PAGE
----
Looking for pantry inspiration but not sure where to start?
You can add excitement and variety that go beyond your ordinary grains, produce, beans and pasta.
Elevate your everyday meals with a flavour kick and nutritional boost - with the help of a few pantry staples – all within your budget too.
I’ve picked some of my favourite flavourful and versatile ingredients that are extra-ordinary - beyond your usual herbs and spices. Transform a regular meal into a delicious, nutritious delight with these must-have, much-loved ingredients.
1. Miso: for extra umami
Miso is one of Japan's traditional fermented foods. Made from fermented soybeans, salt, koji and rice. The colour, aroma and taste of miso vary depending on where it’s made, the specific ratio of ingredients and the degree of fermentation.
Miso nutritional benefits
Miso is a fermented food that has an active culture meaning it has beneficial bacteria and enzymes for a happy gut.
Think strong, salty, earthy, umami taste that adds a delicious savoury depth of flavour wherever it is used.
Ways to use miso in your kitchen
Miso is a versatile flavour enhancer in the kitchen, it can be used as a simple miso soup, in broths and ramens to flavour sauces or stews, as a marinade for meat and vegetables, and even for a uniquely delicious salted miso caramel gelato.
2. Manuka Honey
There’s an ever-growing buzz for manuka honey worldwide – and for good reason. Manuka honey is native to New Zealand where honeybees take the nectar from our manuka trees, this gives the honey special compounds, including UMF and MGO. This humble superfood is a must-have pantry (& bathroom beauty) staple.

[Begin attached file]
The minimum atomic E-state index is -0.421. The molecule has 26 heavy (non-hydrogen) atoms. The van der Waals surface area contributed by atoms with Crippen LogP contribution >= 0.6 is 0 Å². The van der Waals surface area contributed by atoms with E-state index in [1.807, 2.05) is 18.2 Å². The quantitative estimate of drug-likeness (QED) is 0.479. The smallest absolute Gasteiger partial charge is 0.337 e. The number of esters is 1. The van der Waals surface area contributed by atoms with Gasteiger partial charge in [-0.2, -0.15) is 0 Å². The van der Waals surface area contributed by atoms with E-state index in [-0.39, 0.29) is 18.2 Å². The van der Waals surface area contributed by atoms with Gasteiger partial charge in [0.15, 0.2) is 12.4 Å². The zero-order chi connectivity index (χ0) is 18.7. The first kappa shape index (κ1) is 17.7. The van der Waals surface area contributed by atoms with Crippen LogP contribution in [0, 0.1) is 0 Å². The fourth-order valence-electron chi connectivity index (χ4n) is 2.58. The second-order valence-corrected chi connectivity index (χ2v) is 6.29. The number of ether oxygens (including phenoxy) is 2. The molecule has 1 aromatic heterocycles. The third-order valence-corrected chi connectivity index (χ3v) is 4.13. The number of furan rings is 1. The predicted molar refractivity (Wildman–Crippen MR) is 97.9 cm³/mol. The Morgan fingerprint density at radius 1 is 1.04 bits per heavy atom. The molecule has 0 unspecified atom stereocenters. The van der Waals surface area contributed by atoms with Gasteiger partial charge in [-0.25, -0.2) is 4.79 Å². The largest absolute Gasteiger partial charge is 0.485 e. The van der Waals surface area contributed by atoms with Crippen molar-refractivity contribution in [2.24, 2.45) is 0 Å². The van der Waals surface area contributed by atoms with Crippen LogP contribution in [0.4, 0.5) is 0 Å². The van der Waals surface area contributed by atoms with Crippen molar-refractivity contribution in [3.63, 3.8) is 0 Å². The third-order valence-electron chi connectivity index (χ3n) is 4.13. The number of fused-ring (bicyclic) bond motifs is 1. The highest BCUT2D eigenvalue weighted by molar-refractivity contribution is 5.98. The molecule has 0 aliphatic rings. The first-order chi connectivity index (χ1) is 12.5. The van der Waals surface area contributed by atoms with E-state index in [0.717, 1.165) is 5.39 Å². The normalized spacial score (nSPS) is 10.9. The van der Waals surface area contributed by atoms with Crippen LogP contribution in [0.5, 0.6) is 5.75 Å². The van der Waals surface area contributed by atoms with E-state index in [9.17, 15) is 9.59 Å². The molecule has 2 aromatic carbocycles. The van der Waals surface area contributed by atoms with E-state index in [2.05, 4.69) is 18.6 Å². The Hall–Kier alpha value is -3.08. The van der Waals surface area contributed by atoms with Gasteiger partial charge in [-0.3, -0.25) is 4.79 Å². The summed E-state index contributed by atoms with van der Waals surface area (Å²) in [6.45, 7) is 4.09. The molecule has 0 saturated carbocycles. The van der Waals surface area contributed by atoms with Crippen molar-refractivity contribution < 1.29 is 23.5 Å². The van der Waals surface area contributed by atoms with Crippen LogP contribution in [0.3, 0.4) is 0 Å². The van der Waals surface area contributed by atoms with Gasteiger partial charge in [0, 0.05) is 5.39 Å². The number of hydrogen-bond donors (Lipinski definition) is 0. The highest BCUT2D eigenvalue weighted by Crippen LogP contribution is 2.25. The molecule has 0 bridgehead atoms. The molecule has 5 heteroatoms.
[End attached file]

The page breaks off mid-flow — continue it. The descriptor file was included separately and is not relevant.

Manuka honey taste
Manuka honey tastes sweet like other kinds of honey but instead of having floral notes, manuka honey has a more earthy and woody aroma and taste.
Ways to use manuka in your kitchen
Manuka honey is a versatile natural sweetener for sweet and savoury dishes. What’s the easiest way to use it? Simply substitute it in place of other liquid sweeteners. Manuka honey adds a distinct depth of flavour to elevate your plate.
Manuka honey nutritional benefits
Manuka honey has antibacterial properties for skin, that sets it apart from other honey. The New Zealand native manuka tree flowers give it its antibacterial properties. And it’s now recognised as a superfood – for your everyday meals and healthy skin.
Made from the process of fermenting apples or apple juice, a special yeast causes the apples to ferment and break down the fruit sugar - this produces malic and acetic acids. Apple cider vinegar (ACV) has become a well-known food supplement and health tonic.
Apple Cider Vinegar nutritional benefits
Renowned as a health tonic, apple cider vinegar has endless benefits for your overall wellness. It’s taken as a supplement for digestion and is excellent as a daily tonic – try taking it first thing in the morning or before meals.
Apple Cider Vinegar taste
Apple cider vinegar has sweet, pungently sour, and slighly astringent flavour components.
Ways to use Apple Cider Vinegar in your kitchen
Apple cider vinegar is most well known as a salad dressing ingredient or as a daily tonic but is great for so much more. From making quick pickled veggies, using it in sauces and dips like chimichurri or salsa verde to adding it in a hot toddy, apple cider vinegar has many uses in the kitchen.